Pandora’s Box features a host of contemporary Jersey skaters. Who are they, and who are some notable Jersey skaters of earlier generations?
In terms of my generation, there’s Glen Fox, Damen Garcia, Ryan Gabison, Jake Stoodly, Anthony Anderson, Ryan Cunningham, Dillon Catney, and Jack Wilson. Also, there are a couple of Latvian guys, Gatis Valters and Roberts Krums. Shit, I don’t want to leave anyone out, [laughs].
Then there’s Eddie Da Rocha; he’s one of the younger ones. He’s the only one from the younger generation that has gone as hard as us. He’s got ADHD, and skating has helped him concentrate in life. He put all of his energy into skating. He progressed so much between the ages of 15 and 20—just mad tech down at the park. He’s proper hyperactive and he does everyone’s head in, but at the same time everyone loves him because there’s no one else like him.
I also need to mention Dylan Powell. He was making videos when I was a kid; he introduced me to filming. He’s so sick on a skateboard as well. He was always pushing it with the tech. He was the first one doing nose manual nollie flips back in the day.
In terms of the older generation, there’s Gary Chevalier, who is the generation above us. He skated for Panic Skateboards [which Joe Burlo eventually transitioned into Blueprint Skateboards]. Gary moved to London and then went to America and skated with Tom Penny and Alex Moul in 1996/1997 when they were in Huntington Beach. He went for it in terms of skating competitions and filming. He was mental back in the day, doing massive frontside airs and stuff. He’s got that same hunger running through his veins.
Are there any Jersey-based skateboarding brands?
So my friend Karl Payne, one of the older skaters, has always been there whilst we have been growing up skating. Karl and his friend Drew ran a shop called Primo, which brought us all together when we were about 10. We all used to go and hang out there, watching videos. That didn’t last too long; they went out of business because skating wasn’t as popular back in the early 2000s. Karl carried on, continuing with his own brand called Subterranean Skateboards. The team was me and Damen at first, and then he put on Dillon, Ryan, and Glen. A short while later, Eddie and Roberts were added to the squad. That was the team for years, until Glen went to Magenta. Even then, it’s pretty much the same thing—family.
Karl continued doing Subterranean, and then started Pillo Wheels as well. Somewhat recently, he opened Consume Skateshop about a year-and-a-half ago, in St. Helier, downtown Jersey. Since he’s had the shop, I’ve noticed more kids skating in general and coming in to check it out. Karl is kind of the godfather of the Jersey scene. I’m not saying we wouldn’t have a scene without him, but he’s definitely been there for all of us. He’s supported everyone, whether it be giving people boards or making videos—he’s always been involved.
How’s the pre-fab Jersey skatepark holding up these days?
We’re actually getting a new skatepark; Jersey is quite behind the times. When I moved to London at 18, there were concrete skateparks popping up everywhere. Since then, Jersey still hasn’t caught on and got a concrete park. There’s now the Jersey Skatepark Association and they’re trying to work with the government and show that it would benefit the youth to have a better place to skate.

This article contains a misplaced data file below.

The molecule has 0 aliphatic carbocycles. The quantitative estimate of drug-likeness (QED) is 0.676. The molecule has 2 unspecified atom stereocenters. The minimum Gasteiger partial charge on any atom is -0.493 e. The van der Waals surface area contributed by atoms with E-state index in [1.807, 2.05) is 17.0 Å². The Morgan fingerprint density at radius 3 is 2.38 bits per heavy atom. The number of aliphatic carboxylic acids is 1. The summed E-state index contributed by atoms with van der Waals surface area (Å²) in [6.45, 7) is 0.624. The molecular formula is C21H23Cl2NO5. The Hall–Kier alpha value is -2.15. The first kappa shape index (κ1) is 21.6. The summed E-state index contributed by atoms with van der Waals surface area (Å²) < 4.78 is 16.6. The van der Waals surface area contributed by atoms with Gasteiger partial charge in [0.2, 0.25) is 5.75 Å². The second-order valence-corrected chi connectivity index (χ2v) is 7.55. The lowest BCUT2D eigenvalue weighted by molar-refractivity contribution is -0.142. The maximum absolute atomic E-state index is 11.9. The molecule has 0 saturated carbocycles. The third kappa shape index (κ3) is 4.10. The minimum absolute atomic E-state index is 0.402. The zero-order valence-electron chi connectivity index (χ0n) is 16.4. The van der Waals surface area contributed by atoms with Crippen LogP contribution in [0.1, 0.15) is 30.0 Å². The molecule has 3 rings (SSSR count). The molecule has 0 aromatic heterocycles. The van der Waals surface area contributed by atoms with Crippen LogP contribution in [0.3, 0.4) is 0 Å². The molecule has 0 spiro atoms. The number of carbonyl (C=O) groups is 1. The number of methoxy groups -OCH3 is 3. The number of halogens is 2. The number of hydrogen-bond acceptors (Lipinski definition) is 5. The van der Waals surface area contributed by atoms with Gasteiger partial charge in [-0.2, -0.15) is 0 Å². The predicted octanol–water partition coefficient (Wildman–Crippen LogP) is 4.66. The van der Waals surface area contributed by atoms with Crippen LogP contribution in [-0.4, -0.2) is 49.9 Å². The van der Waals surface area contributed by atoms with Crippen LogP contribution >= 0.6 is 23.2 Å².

Rune Glifberg came over to discuss the benefits of skateparks; he did a round-table discussion with the community and then he did a talk on the local radio station. I believe he’s going to be designing the new park. It was cool to meet him; he’s sound as well. He was well hyped to meet us.
Speaking of Rune, I know that there is a bit of a mushroom culture in Jersey.
[Laughs], there are a lot of mushrooms here. They grow basically anywhere that there are wood chips. Not so much anymore, but when we were younger, they would grow in car parks in the bushes. Sometimes we would walk by and just see loads of magic mushrooms in there—they are about.
It is rare to meet a skater that is as skilled behind the lens as they are in front of one. Who are some of your influences in terms of skating, and as a filmmaker?
I like that dude Joe Valdez. I saw his skating when I was in my early 20s. I had already sort of been skating like he does, because there are loads of narrow walls in Jersey and drop-ins on the side of people’s houses. Then I saw his footage and was like “Ah, he’s kind of skating a similar style of spot.” Simple skating. You don’t have to be technical to be a great skateboarder.
I enjoy Ian Reid’s stuff. A documentation of reality in front of you. He’s totally honest about it, no matter how crazy it is. Obviously Josh Stewart has influenced so many people. Modern skate videos wouldn’t be what they are today without filmmakers having been influenced by his Static series growing up. 411 Video Magazine, always good. Also, there was an old snowboard video, Still Trippin’ from the ‘90s that really inspired the way I approach making videos.
My very first video was Puzzle Video Magazine issue three but in the issue seven box [laughs]. I got that video when I was about six; my dad bought it for me from a car boot sale for £1. It had a section from Lyon, which is where we went to film when I was working on Eleventh Hour, so it was cool to see all those spots years later. That Lyon section in Puzzle was filmed by French Fred and had Stephane Giret, Hamid Bahri, and JB Gillet. It was the only skate video I had between the ages of six and ten.
Then I got Welcome to Hell for Christmas; I used to watch that all the time. I loved watching Mike Maldonado and Satva Leung. Another one at the top of the list is Dan Magee for all the Blueprint videos. Oliver Barton’s photography inspires me; he’s from Jersey as well! Outside of skating, I like Larry Clark’s films too.
Any final thoughts and shout-outs?
I always encourage people to come over. Jersey is such a small place that you can get a lot of skating done, you know? You can go to all these different coastal places, including cliffs, beaches, and woods. You can get about quite quickly; it takes a half-hour to drive across the island.
I’m excited for the new kids that are getting into skating and growing the scene. Hopefully they will get into making videos, shooting photos, and creating art of their own—that’s my final thought. And that everyone can have a jam together after this virus.
I wanna give a shout-out to Georgetown, which is where all the skaters in Jersey are from. All the Jersey crew, Murcia crew, London crew, Bristol crew, Bordeaux crew, Lyon crew, and everyone that I have met and skated with over the years. Big up!
Keep up with Luka and all things Crew Report here.